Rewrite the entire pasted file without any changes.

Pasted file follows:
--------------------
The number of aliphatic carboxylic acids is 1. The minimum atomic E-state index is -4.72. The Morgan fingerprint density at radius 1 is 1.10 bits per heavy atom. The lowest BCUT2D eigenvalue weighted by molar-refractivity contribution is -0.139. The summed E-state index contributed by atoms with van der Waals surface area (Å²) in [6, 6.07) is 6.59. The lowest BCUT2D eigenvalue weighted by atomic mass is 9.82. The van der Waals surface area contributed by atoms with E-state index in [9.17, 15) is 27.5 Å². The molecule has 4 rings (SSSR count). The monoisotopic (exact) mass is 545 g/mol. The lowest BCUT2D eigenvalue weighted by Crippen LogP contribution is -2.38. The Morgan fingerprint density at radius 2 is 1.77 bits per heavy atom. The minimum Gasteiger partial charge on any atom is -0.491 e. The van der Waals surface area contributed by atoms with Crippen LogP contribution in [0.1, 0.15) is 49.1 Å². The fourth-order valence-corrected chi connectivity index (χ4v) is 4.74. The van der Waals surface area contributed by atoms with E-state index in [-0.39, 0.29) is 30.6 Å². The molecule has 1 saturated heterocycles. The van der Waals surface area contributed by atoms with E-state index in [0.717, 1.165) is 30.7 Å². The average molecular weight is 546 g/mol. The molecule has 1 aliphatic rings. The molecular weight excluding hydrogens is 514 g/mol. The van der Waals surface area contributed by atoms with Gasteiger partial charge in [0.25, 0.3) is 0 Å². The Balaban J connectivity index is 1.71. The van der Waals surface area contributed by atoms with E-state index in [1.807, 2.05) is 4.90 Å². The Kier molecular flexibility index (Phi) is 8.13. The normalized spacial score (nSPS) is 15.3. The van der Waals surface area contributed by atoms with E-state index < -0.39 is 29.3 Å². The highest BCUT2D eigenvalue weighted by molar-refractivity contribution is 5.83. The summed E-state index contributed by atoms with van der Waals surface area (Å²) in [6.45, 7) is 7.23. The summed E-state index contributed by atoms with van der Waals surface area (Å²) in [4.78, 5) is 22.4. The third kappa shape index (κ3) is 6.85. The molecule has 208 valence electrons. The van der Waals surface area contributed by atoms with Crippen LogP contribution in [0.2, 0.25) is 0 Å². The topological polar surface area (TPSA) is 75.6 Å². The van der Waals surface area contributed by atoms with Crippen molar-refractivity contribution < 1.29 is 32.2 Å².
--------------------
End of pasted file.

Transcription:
The number of aliphatic carboxylic acids is 1. The minimum atomic E-state index is -4.72. The Morgan fingerprint density at radius 1 is 1.10 bits per heavy atom. The lowest BCUT2D eigenvalue weighted by molar-refractivity contribution is -0.139. The summed E-state index contributed by atoms with van der Waals surface area (Å²) in [6, 6.07) is 6.59. The lowest BCUT2D eigenvalue weighted by atomic mass is 9.82. The van der Waals surface area contributed by atoms with E-state index in [9.17, 15) is 27.5 Å². The molecule has 4 rings (SSSR count). The monoisotopic (exact) mass is 545 g/mol. The lowest BCUT2D eigenvalue weighted by Crippen LogP contribution is -2.38. The Morgan fingerprint density at radius 2 is 1.77 bits per heavy atom. The minimum Gasteiger partial charge on any atom is -0.491 e. The van der Waals surface area contributed by atoms with Crippen LogP contribution in [0.1, 0.15) is 49.1 Å². The fourth-order valence-corrected chi connectivity index (χ4v) is 4.74. The van der Waals surface area contributed by atoms with E-state index in [-0.39, 0.29) is 30.6 Å². The molecule has 1 saturated heterocycles. The van der Waals surface area contributed by atoms with E-state index in [0.717, 1.165) is 30.7 Å². The average molecular weight is 546 g/mol. The molecule has 1 aliphatic rings. The molecular weight excluding hydrogens is 514 g/mol. The van der Waals surface area contributed by atoms with Gasteiger partial charge in [0.25, 0.3) is 0 Å². The Balaban J connectivity index is 1.71. The van der Waals surface area contributed by atoms with E-state index in [1.807, 2.05) is 4.90 Å². The Kier molecular flexibility index (Phi) is 8.13. The normalized spacial score (nSPS) is 15.3. The van der Waals surface area contributed by atoms with E-state index < -0.39 is 29.3 Å². The highest BCUT2D eigenvalue weighted by molar-refractivity contribution is 5.83. The summed E-state index contributed by atoms with van der Waals surface area (Å²) in [6.45, 7) is 7.23. The summed E-state index contributed by atoms with van der Waals surface area (Å²) in [4.78, 5) is 22.4. The third kappa shape index (κ3) is 6.85. The molecule has 208 valence electrons. The van der Waals surface area contributed by atoms with Crippen LogP contribution in [0.2, 0.25) is 0 Å². The topological polar surface area (TPSA) is 75.6 Å². The van der Waals surface area contributed by atoms with Crippen molar-refractivity contribution < 1.29 is 32.2 Å².